Category Archives: Facebook

Review: Free: The Future of a Radical Price

Free: The Future of a Radical PriceFree: The Future of a Radical Price by Chris Anderson

My rating: 3 of 5 stars

Reading Free: The Future of a Radical Price reminded me, in many ways, of  The Grand Design.

To understand the universe on the quantum level, you have to embrace understandings and facts that seem ludicrous at human scales. That is, that we have free will; that things cannot be in the same place at the same time; that time progresses at one speed and forward only, are all convenient and explicit truths for our day-to-day existence. But at the subatomic level, that’s not how things work; not at all.

Anderson’s arguments about Free — that is, gratis and libre — are presented in the same sense, if not quite as well or explicitly.

Free does a fine job of explaining the mechanics of how things can be free on the Web: namely, per-unit / per-user costs are so low, they might as well be considered nothing.

He also does a good job of explaining the obvious money-making models applied successfully so far: advertising, freemium (basic service is free; premium service costs money) and non-monetary / indirect recompense, such as an increase in reputation / marketing of ancillary products, such as concerts and merchandise for musicians or speaking engagements and consultations for professionals.

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RIP, Facebook Page

Well, it was an interesting experiment. But my Facebook Page was a wonder of how not to do social media. It was little better than a bookmarking service, and I already use several of those.

On the other hand, Twitter is a far better option for communicating about my business and this blog, and is actually resulting in two-way communication. So I’m going to focus my energies there.

My Facebook page is no more. Long live my personal Facebook profile.

Designers And Developers: Donate Your Time, Talent At New England GiveCamp, June 11-13, 2010

One of the things I found out about at Tuesday’s MSDN Northeast Roadshow stop in Augusta is the first New England GiveCamp, June 11-13 at Microsoft’s Northeast Research and Development center in Cambridge, MA.

New England GiveCampI’m attending, and I’d urge you to do so.

A GiveCamp is basically a gathering of developers, DBAs, project managers, designers and other IT folks in a given place, to donate their time and skills to charitable projects.

In the case of the New England GiveCamp, typical projects include upgrading Access databases, or converting Excel spreadsheets to Access; integrating open-source tools, such as Joomla, Drupal and Django, into existing Web sites; adding various gizmos to and tuning up existing Web sites; and several requests to spruce up the look of various types of collateral.

I believe the biggest mistake you could make in deciding whether to participate is thinking that you don’t have the kind of skills needed. From what’s been said at the GiveCamp’s Web site, there’s going to be plenty to do, whether you’re Linus Torvalds or Linus Van Pelt.

I think this goes doubly for graphic designers. Trust me, if you are an artistic person, no matter how little you think of your work, your worst effort is 10 times better than the best design ever produced by a programmer. I am speaking from extensive personal experience here. We’re the people who gave the Internet Comic Sans, animated GIFs and the <marquee> tag, remember. Please, save us from ourselves.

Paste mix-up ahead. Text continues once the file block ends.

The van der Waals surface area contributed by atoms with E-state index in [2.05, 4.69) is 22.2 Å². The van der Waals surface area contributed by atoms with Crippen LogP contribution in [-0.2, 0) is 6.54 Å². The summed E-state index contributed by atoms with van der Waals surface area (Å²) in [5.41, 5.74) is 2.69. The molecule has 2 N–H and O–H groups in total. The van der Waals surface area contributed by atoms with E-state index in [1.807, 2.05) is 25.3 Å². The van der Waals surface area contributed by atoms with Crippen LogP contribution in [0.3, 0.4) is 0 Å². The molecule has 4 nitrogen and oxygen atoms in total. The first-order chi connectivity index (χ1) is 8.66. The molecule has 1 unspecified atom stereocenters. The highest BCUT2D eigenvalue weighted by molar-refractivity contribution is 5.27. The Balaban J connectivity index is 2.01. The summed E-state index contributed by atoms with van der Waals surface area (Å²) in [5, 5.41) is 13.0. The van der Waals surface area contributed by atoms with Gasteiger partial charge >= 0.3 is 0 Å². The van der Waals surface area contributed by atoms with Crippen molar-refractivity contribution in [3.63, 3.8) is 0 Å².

As the Northeast GiveCamp put it, “If you have the passion, we’ll find a place for you.”

In addition to the technical work on site, there are a myriad other volunteer opportunities both before and during the event, including registration, sponsor solicitation, organizing the development teams and matching them to non-profit organizations, handling logistics for food and snacks, and others we’ll discover along this journey!

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On Facebook, Appendix: The Rapid Decline Of AOL

In an earlier blog post, I called Facebook “a 1998-vintage AOL that doesn’t suck,” by which I meant, Facebook is a convenient way to aggregate and streamline all the information on the Web into a smaller, easier-to-manage stream of information, just as America Online was in its heydey.

The benefit of Facebook over other portals and social media — including AOL — is not only that it brings together several kinds of sharing (video, pictures, text, blog, application, games, etc.), it allows the end user to effectively customize what he shares, how he shares it and with whom.

In other words, the Facebook experience is driven by the end user, not the limitations or expectations of Facebook itself. (Yes, I understand users can’t do things that Facebook is incapable of or unwilling to allow them to do. Please grant me the license to make my general point.)

At least, more so than with other social media platforms, such as Twitter, LinkedIn, StumbleUpon, etc.

Which made my stumbling across this recent chart from International Business Management News, detailing significant events vs. AOL membership over the last decade, all the more serendipitous (click image for full-size pic at flicker, in new window):

I think it’s safe to assume that old-media thinking is at the heart of the problem. When AOL changed its models, it did so too late; and no amount of stealing big-name talent and purchasing promising start-ups can overcome trying to sell the wrong things to the wrong people in the wrong way.

Again, congratulations to Facebook for its success, be that the result of wisdom beyond its time, sheer luck or a combination of the two.

But I fully expect that luck, wisdom and success to run out, right around the time it looks like the Facebook behemoth can’t be stopped — as it was in 2002, when it looked like AOL would surely own the world, or in 2008, when clearly Google could do no wrong.

All links in this post on delicious: